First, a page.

Apple says that it protected many millions of users from being defrauded to the tune of nearly $1.5 billion dollars in the last year, by policing its official App Store.
According to a newly published report by Apple, over 1.6 million risky and untrustworthy apps and app updates were stopped in their tracks due to the company's fraud prevention analysis.
During 2021, Apple says that over 835,000 problematic new apps, and an additional 805,000 app updates, were rejected or removed for violating the App Store's guidelines - which aim to weed out buggy, unfinished apps, as well as those which contain potential issues related to privacy, security, and spam.
Some of the more flagrant violations can include apps which contain hidden or undocumented features (more than 34,500 apps) or those which can cause harm (over 157,000 apps) by being spammy, acting as copycats for other apps, or mislead users by manipulating them into making a purchase.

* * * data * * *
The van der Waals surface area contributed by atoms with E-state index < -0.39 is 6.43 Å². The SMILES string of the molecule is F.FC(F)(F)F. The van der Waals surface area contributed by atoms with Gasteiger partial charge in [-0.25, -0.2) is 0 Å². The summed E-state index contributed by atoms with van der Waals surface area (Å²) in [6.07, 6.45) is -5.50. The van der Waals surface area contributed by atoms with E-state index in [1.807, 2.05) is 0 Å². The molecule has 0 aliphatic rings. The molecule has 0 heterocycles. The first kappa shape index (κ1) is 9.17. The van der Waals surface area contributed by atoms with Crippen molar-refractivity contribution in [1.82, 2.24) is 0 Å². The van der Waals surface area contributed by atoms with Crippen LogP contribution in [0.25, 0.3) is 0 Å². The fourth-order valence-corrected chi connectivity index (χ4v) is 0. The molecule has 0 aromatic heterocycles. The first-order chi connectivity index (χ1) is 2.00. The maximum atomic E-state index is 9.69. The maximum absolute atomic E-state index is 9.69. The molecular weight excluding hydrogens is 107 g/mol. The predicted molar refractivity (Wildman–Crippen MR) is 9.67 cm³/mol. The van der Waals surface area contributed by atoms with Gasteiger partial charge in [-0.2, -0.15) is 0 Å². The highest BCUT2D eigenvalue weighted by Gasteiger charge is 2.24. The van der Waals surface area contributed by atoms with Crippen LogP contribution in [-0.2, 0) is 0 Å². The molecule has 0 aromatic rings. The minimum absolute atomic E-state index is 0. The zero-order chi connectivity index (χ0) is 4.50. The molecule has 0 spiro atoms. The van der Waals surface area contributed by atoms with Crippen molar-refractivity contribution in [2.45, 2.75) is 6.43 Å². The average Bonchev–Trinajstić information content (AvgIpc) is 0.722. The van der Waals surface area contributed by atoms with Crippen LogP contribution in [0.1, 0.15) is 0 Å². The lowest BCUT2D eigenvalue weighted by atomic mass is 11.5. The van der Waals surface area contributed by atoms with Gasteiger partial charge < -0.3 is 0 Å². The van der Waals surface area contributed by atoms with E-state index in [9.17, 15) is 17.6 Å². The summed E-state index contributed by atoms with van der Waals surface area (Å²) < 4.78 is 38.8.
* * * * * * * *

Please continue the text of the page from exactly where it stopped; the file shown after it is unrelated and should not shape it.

Both Google and Apple app stores have been plagued with apps that fleece users of large amounts of money if they do not cancel their “subscription” before the end of a short "free trial." Time and time again it has been found that people can be duped into starting free trials of an app, not realising they will be automatically converted into a paid subscription.
Meanwhile, Apple notes that it is not unknown for app developers to attempt to circumvent its review process by creating an app that works in a particular way, only to change its behaviour once approved. In 2021, over 155,000 apps were removed from the App Store for this reason.
Developers who repeatedly offend are removed from the Apple Developer Program, effectively barring them from submitting apps in the future.
Of course, Apple's own vetting system can only go so far - and it is likely that some fraudulent apps continue to slip through the net. For that reason, the general public is encouraged to report problems to Apple